When I went through puberty, I was given a book with dating advice for the Christian adolescent, mainly consisting of tips on how to avoid having sex: “staying vertical,” for instance. Growing up, I often heard “Sex is a gift from God … when you’re married.”
I grew up as the Bible nerd at my Christian school. I was my class’s Bible trivia rep. I knew all of the verses that prohibited sex outside of marriage, homosexuality, transgender identities, etc. As I grew older, I became frustrated with the dogmatic reading of those verses. Toward the end of high school and through college, I curated other verses and arguments to counter the homophobia in my church community.
This curating was complemented by a class at UC Berkeley: “The English Bible as Literature.” I learned that the Bible wasn’t a monolith but a tapestry with competing worldviews, some even sex-positive. Doing more research in the class and on my own, I learned to read the Bible as myth rather than literal history, to recognize that these were stories to be engaged with from different angles rather than histories requiring one true interpretation.
Wanting to understand biblical sexuality from a more literary perspective rather than a religious one, I visited UC Berkeley professor of Hebrew and comparative literature Robert Alter, whose translations and commentaries we read in the “Bible as Literature” course.
Walking to his office, I hoped to confirm Dan Brown-esque religious conspiracy theories of appropriated paganism, half-remembered sex goddesses or priestesses who would use sex as their ministry in connecting mankind with the divine but then be denigrated in translation as “prostitutes.”
Instead, he told me the story of Tamar in Genesis 38, a story that was never highlighted in my religious education. Tamar’s husband dies, so she is married to her brother-in-law, who ejaculates outside of her to avoid impregnating her. God doesn’t approve of this waste of semen and smites her second husband. As a childless widow, Tamar can’t have full agency in her community and remains under the care of her father-in-law, whose wife eventually dies. Tamar dresses up as a prostitute, veiling her face, and offers herself to her father-in-law, who gives her his signet ring as a deposit. He doesn’t recognize her.
After sex, Tamar goes back home. When her father-in-law comes back to pay the prostitute, he can’t find her. When he later learns that Tamar is pregnant, he accuses her of adultery and quickly calls for her burning. But when she reveals his ring, he apologizes, “She hath been more righteous than I” and gives her her due payment. The future editors and compilers of the Bible revered Tamar and eventually included her in the genealogy of King David and later Jesus Christ.
This isn’t some half-assed feminist portrayal of a woman with a golden heart despite being a prostitute. This is a story of a woman who is empowered by the role of a sex worker. The moral of the story has to do with the marriage customs of the time, but in Tamar, we see an independent woman who is empowered by her sexuality rather than restricted by it.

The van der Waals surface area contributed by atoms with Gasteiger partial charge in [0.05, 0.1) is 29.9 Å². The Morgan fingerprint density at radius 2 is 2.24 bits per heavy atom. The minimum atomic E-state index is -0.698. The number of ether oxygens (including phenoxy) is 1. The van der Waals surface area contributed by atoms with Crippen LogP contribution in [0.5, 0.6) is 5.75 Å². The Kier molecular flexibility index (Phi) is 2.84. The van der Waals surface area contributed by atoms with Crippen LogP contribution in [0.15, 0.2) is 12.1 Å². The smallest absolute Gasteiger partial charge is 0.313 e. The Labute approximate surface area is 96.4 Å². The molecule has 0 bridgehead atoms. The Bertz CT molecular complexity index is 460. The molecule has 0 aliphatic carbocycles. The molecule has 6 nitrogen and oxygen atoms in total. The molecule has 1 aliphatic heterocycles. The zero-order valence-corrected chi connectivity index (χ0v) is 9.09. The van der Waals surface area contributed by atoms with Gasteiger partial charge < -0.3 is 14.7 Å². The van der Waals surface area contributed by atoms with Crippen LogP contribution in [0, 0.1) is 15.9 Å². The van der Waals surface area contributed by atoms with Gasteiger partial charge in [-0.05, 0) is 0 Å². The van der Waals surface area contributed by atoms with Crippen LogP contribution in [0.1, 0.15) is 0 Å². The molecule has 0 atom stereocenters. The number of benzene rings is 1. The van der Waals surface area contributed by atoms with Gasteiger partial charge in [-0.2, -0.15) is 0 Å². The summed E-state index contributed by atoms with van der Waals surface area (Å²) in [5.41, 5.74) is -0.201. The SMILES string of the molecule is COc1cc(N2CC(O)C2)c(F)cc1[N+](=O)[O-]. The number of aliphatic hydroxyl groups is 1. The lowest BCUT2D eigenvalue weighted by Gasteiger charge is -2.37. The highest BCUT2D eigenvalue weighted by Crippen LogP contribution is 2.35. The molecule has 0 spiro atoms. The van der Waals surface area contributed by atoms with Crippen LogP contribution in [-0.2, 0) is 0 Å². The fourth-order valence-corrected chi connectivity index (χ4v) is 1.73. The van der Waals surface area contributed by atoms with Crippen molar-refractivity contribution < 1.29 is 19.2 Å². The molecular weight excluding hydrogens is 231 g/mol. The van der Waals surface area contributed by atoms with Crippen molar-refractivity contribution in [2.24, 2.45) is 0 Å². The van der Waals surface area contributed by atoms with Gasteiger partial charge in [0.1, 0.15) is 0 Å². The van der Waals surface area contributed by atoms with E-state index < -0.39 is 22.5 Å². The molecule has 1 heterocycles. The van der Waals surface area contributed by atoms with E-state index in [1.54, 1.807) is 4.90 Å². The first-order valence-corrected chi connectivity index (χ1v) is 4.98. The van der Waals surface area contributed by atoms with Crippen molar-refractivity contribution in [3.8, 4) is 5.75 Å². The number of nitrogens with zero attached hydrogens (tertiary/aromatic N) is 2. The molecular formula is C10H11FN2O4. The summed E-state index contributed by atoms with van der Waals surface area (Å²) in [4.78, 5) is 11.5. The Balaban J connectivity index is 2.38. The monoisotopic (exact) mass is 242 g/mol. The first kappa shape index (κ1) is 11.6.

The culture portrayed in the Bible viewed sex as a procreative duty, according to Alter. That’s why God kills the husband who ejaculates outside of Tamar and why anal sex is strictly prohibited, as a waste of divine, procreative potential. That may also be why there’s no prohibition or mention of lesbianism throughout the Bible. No seed? No problem.
That could be a valuable outlook for a community trying to create a culture in the face of desert deaths and empires. But is it a healthy worldview for 2018?
We have a better handle on procreation. The guilt that we’ve inherited with sex manifests in teenage pregnancies and homes broken by homophobia.
“The genealogy of guilt,” Alter went on to describe, “seems to come from the doctrine of virginal sin.” He’s referring to the belief that sexuality comes from sin in the Garden of Eden, a reading coming from early Christians more so than the Hebrews. Just as the Hebrews were trying to form a nation, early Christianity tried to form an empire. The strict, procreative sex laws could help with nation-building.
But out of this worldview in which sex was a divinely ordained task, we get the biblical book of Song of Songs. This text is typically read as a literary allegory describing the love between God and Israel or Christ and the Church, but it is only enigmatic if you can’t understand erotic romance. It is a poem about two unmarried lovers enjoying sex together. No guilt. No shame. The affair is even public. This is where sex is finally seen as a pleasure and not a civic duty. If you’re interested in a good resource, Alter has written a translation and commentary: “Strong as Death is Love.”
Young Christians on college campuses don’t only have liberation to gain from discussing frank sexuality with each other but are in a unique position to push their religious communities toward discussing sex positivity more. The shame of sex is inherited from a conflation of religion and empire, taking societal taboos as moral absolutes. That’s not to say these sexual behaviors are worthless. There are benefits and costs of monogamy just as there are benefits and costs of polygamy; the Bible acknowledges both. There can be honor in chastity and power in virginity. But there can also be righteousness in whoredom and transcendence in blissful (premarital) sex. The Bible says so.